Following the start-up guide, I download the app on the iPhone as instructed. The next step, which involved charging the cookies, proved to be the most confusing part of the process as each cookie flashes three different colors, hues, rates and rhythms – please be advised that if your prone to epileptic fits, this is the point you will want to look away. Or alternatively, if you’re a man, this might be when you want to pop that viagra. At a point, I was tempted to turn out the room lights, put on some rock music and sit back to enjoy the free light show (reminiscent of those laser show days at the planetarium).

The thought crossed my mind … would people think I was some sort of medic going down the slopes with multicolor flashing lights on my skis and body? After an hour and a half, a bit of patience, and, always with a sense of humor – Eureka, I got them sorted and connected!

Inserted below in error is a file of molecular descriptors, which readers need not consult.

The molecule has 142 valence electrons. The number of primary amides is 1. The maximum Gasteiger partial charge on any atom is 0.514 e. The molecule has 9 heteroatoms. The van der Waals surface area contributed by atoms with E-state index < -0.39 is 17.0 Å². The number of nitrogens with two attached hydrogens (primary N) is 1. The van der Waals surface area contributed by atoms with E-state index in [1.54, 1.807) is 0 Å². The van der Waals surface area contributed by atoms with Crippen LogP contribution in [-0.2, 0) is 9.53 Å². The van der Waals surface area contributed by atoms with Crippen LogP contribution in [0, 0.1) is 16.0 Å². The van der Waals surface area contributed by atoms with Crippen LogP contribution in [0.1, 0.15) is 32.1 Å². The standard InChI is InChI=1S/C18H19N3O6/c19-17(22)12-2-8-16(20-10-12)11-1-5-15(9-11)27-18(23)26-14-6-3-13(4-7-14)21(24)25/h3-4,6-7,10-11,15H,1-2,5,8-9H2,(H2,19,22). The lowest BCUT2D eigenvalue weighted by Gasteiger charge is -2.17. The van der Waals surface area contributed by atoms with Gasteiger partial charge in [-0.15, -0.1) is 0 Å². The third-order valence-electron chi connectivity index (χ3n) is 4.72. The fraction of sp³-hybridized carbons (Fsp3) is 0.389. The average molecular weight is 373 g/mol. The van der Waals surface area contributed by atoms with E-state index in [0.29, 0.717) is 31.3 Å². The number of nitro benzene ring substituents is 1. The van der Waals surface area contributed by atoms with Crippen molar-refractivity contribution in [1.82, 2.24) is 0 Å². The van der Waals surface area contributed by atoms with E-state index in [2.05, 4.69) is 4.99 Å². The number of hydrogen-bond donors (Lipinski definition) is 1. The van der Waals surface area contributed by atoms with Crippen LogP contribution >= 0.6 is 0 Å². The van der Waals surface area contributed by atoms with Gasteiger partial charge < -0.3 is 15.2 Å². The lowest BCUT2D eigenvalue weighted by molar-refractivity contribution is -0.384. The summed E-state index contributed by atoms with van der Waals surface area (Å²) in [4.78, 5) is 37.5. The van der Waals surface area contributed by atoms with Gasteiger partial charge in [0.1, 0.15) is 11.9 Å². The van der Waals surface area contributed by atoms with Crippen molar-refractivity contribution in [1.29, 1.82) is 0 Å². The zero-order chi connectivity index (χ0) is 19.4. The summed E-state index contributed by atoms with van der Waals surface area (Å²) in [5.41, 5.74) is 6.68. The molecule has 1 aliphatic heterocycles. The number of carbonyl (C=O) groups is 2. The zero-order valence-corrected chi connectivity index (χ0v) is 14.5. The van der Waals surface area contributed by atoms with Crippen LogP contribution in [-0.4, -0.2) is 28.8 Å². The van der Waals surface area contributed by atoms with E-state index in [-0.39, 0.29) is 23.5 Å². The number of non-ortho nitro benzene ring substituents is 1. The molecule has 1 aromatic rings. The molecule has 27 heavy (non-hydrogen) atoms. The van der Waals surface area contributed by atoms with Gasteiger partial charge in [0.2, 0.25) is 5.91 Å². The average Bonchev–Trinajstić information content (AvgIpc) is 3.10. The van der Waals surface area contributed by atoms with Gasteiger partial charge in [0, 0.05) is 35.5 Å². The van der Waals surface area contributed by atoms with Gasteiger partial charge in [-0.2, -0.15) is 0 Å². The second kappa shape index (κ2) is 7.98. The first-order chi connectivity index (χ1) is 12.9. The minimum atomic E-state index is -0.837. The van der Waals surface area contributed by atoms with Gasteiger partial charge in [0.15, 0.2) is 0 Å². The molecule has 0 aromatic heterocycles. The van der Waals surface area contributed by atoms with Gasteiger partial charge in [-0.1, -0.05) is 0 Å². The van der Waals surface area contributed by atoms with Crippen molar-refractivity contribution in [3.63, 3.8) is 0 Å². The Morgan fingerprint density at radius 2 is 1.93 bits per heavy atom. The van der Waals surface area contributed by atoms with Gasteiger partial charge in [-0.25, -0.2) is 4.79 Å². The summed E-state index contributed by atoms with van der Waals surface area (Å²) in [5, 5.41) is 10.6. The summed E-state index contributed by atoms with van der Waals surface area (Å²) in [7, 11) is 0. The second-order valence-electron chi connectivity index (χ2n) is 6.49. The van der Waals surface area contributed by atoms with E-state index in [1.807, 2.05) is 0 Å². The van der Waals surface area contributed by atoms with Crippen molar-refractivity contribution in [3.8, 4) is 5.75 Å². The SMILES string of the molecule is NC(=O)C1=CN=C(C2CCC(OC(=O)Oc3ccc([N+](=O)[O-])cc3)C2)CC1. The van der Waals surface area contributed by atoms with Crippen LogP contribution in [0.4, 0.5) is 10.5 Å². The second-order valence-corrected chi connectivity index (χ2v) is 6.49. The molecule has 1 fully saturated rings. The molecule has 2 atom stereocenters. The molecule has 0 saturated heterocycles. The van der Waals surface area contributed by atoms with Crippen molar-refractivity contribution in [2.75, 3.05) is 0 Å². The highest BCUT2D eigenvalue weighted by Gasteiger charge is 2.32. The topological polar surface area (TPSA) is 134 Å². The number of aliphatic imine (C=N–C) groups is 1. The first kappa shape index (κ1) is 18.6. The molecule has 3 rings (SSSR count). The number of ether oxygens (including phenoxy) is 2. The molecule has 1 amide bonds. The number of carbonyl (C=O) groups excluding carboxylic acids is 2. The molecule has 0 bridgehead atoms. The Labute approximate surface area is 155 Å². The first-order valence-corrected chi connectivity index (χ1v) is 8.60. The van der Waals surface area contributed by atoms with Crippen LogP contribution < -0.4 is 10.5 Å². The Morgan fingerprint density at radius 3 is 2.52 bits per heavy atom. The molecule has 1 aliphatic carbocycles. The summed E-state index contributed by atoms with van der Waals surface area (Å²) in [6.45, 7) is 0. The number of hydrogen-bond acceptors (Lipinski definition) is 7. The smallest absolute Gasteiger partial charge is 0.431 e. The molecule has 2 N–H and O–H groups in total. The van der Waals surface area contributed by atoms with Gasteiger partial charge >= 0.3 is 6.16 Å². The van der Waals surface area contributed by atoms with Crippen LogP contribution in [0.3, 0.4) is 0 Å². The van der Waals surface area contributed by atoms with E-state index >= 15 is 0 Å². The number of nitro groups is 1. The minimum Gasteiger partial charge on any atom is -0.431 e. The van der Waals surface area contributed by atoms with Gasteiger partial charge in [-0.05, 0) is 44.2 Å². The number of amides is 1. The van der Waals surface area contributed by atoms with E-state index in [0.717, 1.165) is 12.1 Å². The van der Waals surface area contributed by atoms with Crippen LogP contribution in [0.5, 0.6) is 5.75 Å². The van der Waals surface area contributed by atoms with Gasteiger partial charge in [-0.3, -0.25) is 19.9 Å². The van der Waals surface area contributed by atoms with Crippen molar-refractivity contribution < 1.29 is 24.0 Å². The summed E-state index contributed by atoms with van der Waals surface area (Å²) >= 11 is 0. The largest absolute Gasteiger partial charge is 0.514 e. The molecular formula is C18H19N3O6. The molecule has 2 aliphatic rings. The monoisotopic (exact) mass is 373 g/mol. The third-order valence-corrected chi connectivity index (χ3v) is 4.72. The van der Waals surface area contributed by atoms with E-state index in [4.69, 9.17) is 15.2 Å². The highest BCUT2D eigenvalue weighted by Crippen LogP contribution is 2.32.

Now for the really good news! After the charging debacle, everything else went smoothly and worked flawlessly. A full charge takes two hours and can last up to 3 or 4 days, depending on the amount of skiing you do and outside air temperature. It’s advised to charge them every second day and battery levels can be checked in the app.

A great surprise in the kit is the charger – this Cadillac of chargers can power up to five devices at once: three Snowcookies or three iPhones (iPhone 8 and above) wirelessly, with two additional USB ports.

The chest harness fits a man just fine, but could use a little improvement for women – in certain places if you know what I mean. Although, I’ve been informed the company is working on providing a better-fitting, adjustable one-size fits all harness soon.

Chamonix bound

At the Geneva International airport bright and early, I climb aboard the 6 am Easybus to the central bus station of Chamonix. Once in Chamonix, I walk across town to Bozon Sports ski rental shop located at the base of the Brévent/Flégere chairlift. After getting the skis, I pop into an adjacent café for a creamy café au lait, savory omelette aux champignons and to mount my cookies.